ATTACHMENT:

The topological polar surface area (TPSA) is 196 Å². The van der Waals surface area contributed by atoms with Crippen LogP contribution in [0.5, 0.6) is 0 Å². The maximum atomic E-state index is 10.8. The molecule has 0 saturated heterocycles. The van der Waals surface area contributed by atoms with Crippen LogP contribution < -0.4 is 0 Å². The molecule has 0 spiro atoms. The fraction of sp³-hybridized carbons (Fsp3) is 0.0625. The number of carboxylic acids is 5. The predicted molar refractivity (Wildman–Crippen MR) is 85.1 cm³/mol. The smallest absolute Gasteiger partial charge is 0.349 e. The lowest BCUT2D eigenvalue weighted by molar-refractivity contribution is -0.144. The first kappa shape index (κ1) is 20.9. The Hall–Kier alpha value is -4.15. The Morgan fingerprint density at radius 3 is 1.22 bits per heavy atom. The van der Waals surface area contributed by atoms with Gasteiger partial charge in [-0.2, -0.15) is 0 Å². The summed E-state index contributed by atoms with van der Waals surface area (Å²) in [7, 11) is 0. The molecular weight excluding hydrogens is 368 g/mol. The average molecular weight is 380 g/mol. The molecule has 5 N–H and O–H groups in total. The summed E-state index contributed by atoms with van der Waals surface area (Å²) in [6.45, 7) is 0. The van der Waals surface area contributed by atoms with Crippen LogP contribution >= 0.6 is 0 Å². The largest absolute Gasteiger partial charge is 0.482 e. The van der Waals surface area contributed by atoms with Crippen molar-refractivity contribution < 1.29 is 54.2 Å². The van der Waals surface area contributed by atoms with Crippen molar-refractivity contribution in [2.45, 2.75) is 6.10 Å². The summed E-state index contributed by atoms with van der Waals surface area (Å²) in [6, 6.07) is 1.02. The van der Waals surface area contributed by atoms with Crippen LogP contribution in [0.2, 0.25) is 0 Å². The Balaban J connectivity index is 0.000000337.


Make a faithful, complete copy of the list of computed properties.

The topological polar surface area (TPSA) is 196 Å². The van der Waals surface area contributed by atoms with Crippen LogP contribution in [0.5, 0.6) is 0 Å². The maximum atomic E-state index is 10.8. The molecule has 0 saturated heterocycles. The van der Waals surface area contributed by atoms with Crippen LogP contribution < -0.4 is 0 Å². The molecule has 0 spiro atoms. The fraction of sp³-hybridized carbons (Fsp3) is 0.0625. The number of carboxylic acids is 5. The predicted molar refractivity (Wildman–Crippen MR) is 85.1 cm³/mol. The smallest absolute Gasteiger partial charge is 0.349 e. The lowest BCUT2D eigenvalue weighted by molar-refractivity contribution is -0.144. The first kappa shape index (κ1) is 20.9. The Hall–Kier alpha value is -4.15. The Morgan fingerprint density at radius 3 is 1.22 bits per heavy atom. The van der Waals surface area contributed by atoms with Gasteiger partial charge in [-0.2, -0.15) is 0 Å². The summed E-state index contributed by atoms with van der Waals surface area (Å²) in [7, 11) is 0. The molecular weight excluding hydrogens is 368 g/mol. The average molecular weight is 380 g/mol. The molecule has 5 N–H and O–H groups in total. The summed E-state index contributed by atoms with van der Waals surface area (Å²) in [6.45, 7) is 0. The van der Waals surface area contributed by atoms with Crippen LogP contribution >= 0.6 is 0 Å². The largest absolute Gasteiger partial charge is 0.482 e. The van der Waals surface area contributed by atoms with Crippen molar-refractivity contribution < 1.29 is 54.2 Å². The van der Waals surface area contributed by atoms with Crippen molar-refractivity contribution in [2.45, 2.75) is 6.10 Å². The summed E-state index contributed by atoms with van der Waals surface area (Å²) in [6, 6.07) is 1.02. The van der Waals surface area contributed by atoms with Crippen LogP contribution in [0.2, 0.25) is 0 Å². The Balaban J connectivity index is 0.000000337.